Yoshihisa Shimazu (2/2)Commander-in-chief of the three states

Yoshihisa Shimazu

Yoshihisa Shimazu

Article category
Yoshihisa Shimazu (1533-1611)
place of birth
Kagoshima prefecture
Related castles
Kagoshima Castle

Kagoshima Castle

Kokubu Castle

Kokubu Castle

related incident

Toyotomi Hideyoshi secured Satsuma, Osumi Province, and parts of Hyuga Province as territories for the Shimazu family.
During this period under the Toyotomi government, one of the contact persons for the Toyotomi family was Mitsunari Ishida. This relationship was one of the reasons why the Shimazu family sided with the Ishida family during the Battle of Sekigahara.
Also, within the Shimazu family, the point of contact with the Toyotomi family was his younger brother Yoshihiro Shimazu. For this reason, the Toyotomi family recognized Yoshihiro Shimazu as the head of the Shimazu family, and transitioned to a dual system with Yoshihisa. This is called the "ryoden system."
In 1592, Toyotomi Hideyoshi dispatched troops to Korea. The Shimazu family was also mobilized for this dispatch and did a great job with Yoshihiro Shimazu as their general. In 1598, Hideyoshi continued to send troops to Korea until his death, and the Shimazu family received 50,000 koku as a reward after the war.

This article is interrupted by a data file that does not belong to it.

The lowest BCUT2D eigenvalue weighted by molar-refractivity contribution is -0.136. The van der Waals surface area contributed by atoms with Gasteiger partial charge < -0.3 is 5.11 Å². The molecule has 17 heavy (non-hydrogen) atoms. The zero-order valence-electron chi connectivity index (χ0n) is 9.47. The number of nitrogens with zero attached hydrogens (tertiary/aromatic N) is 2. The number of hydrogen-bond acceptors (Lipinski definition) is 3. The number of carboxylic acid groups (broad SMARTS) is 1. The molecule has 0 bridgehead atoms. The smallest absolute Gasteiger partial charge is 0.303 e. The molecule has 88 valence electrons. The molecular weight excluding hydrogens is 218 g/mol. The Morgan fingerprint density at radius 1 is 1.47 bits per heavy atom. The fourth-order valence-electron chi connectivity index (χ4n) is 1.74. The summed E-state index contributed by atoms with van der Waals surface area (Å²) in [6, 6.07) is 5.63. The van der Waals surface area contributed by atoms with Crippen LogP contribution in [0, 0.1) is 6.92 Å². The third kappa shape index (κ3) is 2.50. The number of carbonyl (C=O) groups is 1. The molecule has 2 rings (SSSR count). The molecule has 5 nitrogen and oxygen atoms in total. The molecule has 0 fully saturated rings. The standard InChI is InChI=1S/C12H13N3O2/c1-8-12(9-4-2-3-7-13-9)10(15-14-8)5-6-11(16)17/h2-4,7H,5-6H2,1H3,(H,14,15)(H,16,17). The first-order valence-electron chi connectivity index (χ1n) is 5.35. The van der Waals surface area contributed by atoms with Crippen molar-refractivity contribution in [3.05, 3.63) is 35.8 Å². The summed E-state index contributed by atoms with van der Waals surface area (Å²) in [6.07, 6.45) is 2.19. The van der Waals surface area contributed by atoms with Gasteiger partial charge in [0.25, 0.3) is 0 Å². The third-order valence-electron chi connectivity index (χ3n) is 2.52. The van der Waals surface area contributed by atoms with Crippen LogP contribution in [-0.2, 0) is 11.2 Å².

later years

After Toyotomi Hideyoshi died, Tokugawa Ieyasu, who held the highest official rank in the samurai family, rose to power. Ieyasu clashed with Ishida Mitsunari at the Battle of Sekigahara, resulting in victory and taking control of the country.
At this time, Yoshihiro Shimazu of the Shimazu family led an army and sided with Ishida. The Battle of Sekigahara ended with the Tokugawa family's victory. After losing, the Shimazu family appealed to the Tokugawa family for relief, and as a result, the Shimazu family's actions were Yoshihiro's unilateral actions, and the Shimazu family was not responsible and all charges were dismissed. In this way, Yoshihisa Shimazu was relieved of his true power and decided to retire.

In 1602, he officially handed over the position of head of the family to Tadatsune Shimazu, and Yoshihisa Shimazu retired. However, because Yoshihisa, Yoshihiro, and Tadatsune held leadership positions in the Shimazu family, a situation called the ``three-dono system'' arose and lasted for a long time. In 1611, Shimazu Yoshihisa passed away at the age of 79 at Kokubu Castle (Maizuru Castle), where he retired.